Sandakan is situated on the northern coast of the island of Borneo. An archipelago of small islands lie offshore, stretching up to the Philippines, and it was these islands that we were interested in.
Three of these tiny islands form the marine conservation area of Turtle Island Park where, each night, you can watch as green and hawksbill turtles come ashore to lay their eggs.
Green turtles are endangered as their eggs are considered a delicacy and so the conservation work carried out at Turtle Island is important. Visitors are only allowed to visit one island, Pulau Selingaan, to observe the turtles.
We boarded a speedboat at a Sandakan jetty which took an hour to travel the 40km to the island. En route we were able to see entire villages off the shoreline on stilts and, further out to sea, huge fishing nets on bamboo structures.
Pulau Selingaan is a tiny piece of paradise. The sand is pristine and there are of course no high rise developments here. Only 50 people are allowed to stay on the island at any one time so it isn’t crowded.
As the turtles do not emerge from the sea until after dark, free time is spent lazing around or snorkelling. We hired some masks and fins on the island but our chosen spot didn’t have much to see. Perhaps we should have asked about the best sites, or perhaps the coral was just in a poor state.
In order to not disrupt the turtles, in the evening there is a curfew of sorts. Dinner is served and afterwards everyone is split into groups. Each group waits with a guide until a turtle is spotted emerging from the sea. You cannot go wandering about the island without a guide. We had to hang around for a bit, but as it is important that the turtles stay relaxed to start digging their nests, we weren’t bothered. The guides get the call once the turtle has dug her hole and is preparing to lay her eggs. We were able to get quite close to our turtle as she laid her clutch.
The turtles are tagged so that their numbers can be monitored and as our wasn’t already tagged, our guide fitted her front fin with one. He had a gun, rather like a big version of the ones used in ear piercing. “It doesn’t hurt her,” he said as he pulled the trigger, but I think that the turtle begged to differ. However she continued to lay her eggs, and before she could bury them, the guide removed them from the hole.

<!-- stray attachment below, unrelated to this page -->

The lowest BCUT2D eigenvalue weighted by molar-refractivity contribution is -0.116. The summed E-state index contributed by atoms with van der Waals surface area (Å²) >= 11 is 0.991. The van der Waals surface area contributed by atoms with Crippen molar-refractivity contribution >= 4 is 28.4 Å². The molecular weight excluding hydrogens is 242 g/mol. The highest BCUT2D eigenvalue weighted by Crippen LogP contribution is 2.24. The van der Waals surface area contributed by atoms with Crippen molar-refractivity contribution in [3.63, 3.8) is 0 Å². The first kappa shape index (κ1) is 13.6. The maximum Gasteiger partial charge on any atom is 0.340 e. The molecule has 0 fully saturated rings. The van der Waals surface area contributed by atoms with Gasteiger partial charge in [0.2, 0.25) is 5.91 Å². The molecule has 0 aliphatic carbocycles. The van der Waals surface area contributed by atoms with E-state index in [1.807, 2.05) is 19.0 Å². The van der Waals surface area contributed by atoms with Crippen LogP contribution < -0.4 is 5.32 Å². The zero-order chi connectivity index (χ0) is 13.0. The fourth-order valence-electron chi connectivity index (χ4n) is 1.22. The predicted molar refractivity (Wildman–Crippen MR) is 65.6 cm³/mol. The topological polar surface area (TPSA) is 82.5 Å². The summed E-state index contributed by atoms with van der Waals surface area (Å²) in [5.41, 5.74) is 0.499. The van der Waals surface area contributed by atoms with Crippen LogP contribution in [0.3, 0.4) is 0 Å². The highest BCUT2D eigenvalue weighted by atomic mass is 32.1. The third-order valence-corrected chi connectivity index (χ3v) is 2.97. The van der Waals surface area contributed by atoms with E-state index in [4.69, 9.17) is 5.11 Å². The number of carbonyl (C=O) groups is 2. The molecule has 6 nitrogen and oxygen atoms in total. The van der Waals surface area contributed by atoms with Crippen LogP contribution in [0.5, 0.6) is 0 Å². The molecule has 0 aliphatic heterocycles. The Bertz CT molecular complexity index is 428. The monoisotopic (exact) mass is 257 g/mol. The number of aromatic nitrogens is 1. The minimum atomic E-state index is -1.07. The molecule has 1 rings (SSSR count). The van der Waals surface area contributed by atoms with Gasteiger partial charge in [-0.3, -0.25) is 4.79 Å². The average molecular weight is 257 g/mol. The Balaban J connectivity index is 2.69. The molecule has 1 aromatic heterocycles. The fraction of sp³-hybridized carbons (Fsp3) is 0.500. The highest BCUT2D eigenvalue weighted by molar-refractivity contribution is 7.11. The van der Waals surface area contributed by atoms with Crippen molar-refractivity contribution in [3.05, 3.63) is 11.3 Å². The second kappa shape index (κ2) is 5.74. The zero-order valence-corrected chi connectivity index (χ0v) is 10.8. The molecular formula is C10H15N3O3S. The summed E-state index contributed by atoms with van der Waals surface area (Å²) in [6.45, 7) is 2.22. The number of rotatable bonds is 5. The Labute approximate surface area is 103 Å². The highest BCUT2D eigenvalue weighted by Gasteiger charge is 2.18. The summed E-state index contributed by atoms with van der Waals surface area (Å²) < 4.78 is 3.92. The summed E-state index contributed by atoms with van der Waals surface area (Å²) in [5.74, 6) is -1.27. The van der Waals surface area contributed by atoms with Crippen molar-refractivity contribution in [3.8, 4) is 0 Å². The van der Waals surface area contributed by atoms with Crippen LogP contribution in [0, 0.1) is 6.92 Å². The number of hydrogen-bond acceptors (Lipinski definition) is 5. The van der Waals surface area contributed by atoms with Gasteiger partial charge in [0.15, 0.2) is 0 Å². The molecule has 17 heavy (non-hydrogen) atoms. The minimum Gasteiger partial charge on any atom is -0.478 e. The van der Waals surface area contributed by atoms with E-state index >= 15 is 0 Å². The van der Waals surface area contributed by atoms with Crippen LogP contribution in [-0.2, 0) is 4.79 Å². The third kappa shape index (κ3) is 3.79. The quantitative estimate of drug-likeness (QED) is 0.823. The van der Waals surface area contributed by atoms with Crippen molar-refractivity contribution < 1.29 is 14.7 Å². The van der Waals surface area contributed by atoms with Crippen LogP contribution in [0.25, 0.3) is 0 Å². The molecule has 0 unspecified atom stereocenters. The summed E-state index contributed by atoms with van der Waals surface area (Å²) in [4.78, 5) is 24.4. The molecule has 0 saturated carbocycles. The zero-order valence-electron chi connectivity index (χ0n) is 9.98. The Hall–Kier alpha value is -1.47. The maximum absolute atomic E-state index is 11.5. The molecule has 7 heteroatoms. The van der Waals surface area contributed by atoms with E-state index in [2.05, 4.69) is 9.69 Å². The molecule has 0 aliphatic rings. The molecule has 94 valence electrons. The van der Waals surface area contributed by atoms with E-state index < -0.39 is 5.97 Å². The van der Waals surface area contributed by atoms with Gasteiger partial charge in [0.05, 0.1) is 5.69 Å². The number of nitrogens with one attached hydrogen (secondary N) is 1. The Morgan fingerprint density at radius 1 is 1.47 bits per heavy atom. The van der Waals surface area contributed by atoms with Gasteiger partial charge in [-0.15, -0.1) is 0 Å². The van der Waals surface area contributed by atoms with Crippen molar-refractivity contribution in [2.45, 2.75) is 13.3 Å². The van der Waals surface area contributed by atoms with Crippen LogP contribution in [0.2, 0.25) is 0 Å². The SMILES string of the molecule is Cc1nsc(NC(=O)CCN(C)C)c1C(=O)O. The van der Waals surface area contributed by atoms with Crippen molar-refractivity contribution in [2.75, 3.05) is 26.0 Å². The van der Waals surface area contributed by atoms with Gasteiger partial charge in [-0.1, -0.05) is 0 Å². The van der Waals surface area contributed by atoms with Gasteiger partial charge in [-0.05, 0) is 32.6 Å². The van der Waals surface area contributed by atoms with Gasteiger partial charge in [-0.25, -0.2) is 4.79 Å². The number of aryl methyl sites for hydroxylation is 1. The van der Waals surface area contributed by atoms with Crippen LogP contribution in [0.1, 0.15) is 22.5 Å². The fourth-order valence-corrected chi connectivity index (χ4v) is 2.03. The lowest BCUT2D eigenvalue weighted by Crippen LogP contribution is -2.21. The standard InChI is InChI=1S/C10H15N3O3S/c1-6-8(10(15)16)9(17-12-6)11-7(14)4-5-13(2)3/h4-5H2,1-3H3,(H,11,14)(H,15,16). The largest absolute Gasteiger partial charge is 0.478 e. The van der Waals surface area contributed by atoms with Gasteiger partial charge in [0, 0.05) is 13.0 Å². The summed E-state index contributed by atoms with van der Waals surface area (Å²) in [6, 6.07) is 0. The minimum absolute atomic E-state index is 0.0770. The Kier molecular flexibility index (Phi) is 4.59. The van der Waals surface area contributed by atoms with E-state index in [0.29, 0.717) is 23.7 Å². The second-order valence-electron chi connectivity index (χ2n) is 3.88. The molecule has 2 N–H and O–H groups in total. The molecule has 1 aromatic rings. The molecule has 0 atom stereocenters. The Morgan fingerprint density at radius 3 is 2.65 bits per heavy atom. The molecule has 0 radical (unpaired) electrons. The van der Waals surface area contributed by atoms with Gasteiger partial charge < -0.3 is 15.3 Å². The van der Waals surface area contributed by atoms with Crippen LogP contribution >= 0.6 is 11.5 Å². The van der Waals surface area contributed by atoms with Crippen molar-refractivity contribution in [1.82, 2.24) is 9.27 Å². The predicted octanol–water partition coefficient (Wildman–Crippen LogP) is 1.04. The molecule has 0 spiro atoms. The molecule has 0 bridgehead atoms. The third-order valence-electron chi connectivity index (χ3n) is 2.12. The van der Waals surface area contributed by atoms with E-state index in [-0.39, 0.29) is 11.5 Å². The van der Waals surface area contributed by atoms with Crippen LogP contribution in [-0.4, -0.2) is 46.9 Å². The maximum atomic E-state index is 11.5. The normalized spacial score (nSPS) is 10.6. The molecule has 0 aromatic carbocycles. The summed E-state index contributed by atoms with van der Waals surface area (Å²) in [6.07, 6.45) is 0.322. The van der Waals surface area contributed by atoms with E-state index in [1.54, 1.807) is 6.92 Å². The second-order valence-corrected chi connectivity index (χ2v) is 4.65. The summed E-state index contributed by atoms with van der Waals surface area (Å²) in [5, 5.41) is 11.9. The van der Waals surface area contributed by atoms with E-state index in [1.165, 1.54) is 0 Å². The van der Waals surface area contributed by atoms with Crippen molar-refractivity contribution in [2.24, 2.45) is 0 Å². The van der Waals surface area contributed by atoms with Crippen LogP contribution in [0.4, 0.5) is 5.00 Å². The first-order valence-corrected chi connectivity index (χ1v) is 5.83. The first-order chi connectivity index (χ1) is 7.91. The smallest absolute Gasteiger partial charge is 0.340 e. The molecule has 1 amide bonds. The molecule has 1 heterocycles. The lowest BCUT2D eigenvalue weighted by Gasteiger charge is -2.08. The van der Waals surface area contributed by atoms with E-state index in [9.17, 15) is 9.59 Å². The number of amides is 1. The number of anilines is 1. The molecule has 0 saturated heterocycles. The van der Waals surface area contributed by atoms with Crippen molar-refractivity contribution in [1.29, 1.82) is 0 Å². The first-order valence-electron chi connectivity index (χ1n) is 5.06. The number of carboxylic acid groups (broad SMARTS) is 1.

On these islands the turtle eggs are re-buried in a protected enclosure until they have hatched. Each clutch is carefully labelled so that the conservationists know when to expect the eggs to hatch. They can then be collected and released directly into the sea at night.
We were also able to watch the baby turtles being released into the sea; at night there are fewer predators and the baby turtles follow moonlight to guide themselves to the sea. This method ensures that as many babies as possible make it to the sea and stand a greater chance of survival than if they were left on the beach where the turtles buried them.
Sadly only one in a thousand baby turtles survive to adulthood, so the more work parks like these can carry out, the better for the turtles.
Know before you go
A visit to Turtle Island needs to be booked in advance as places to stay on the island are limited. You might be lucky if you just rock up to the jetty and ask but don’t be disappointed if you’re told it’s fully booked.
You can book by using a tour operator like we did or by visiting agents in Kota Kinabalu or Sandakan. Visit the Turtle Island website for more information and up-to-date pricing.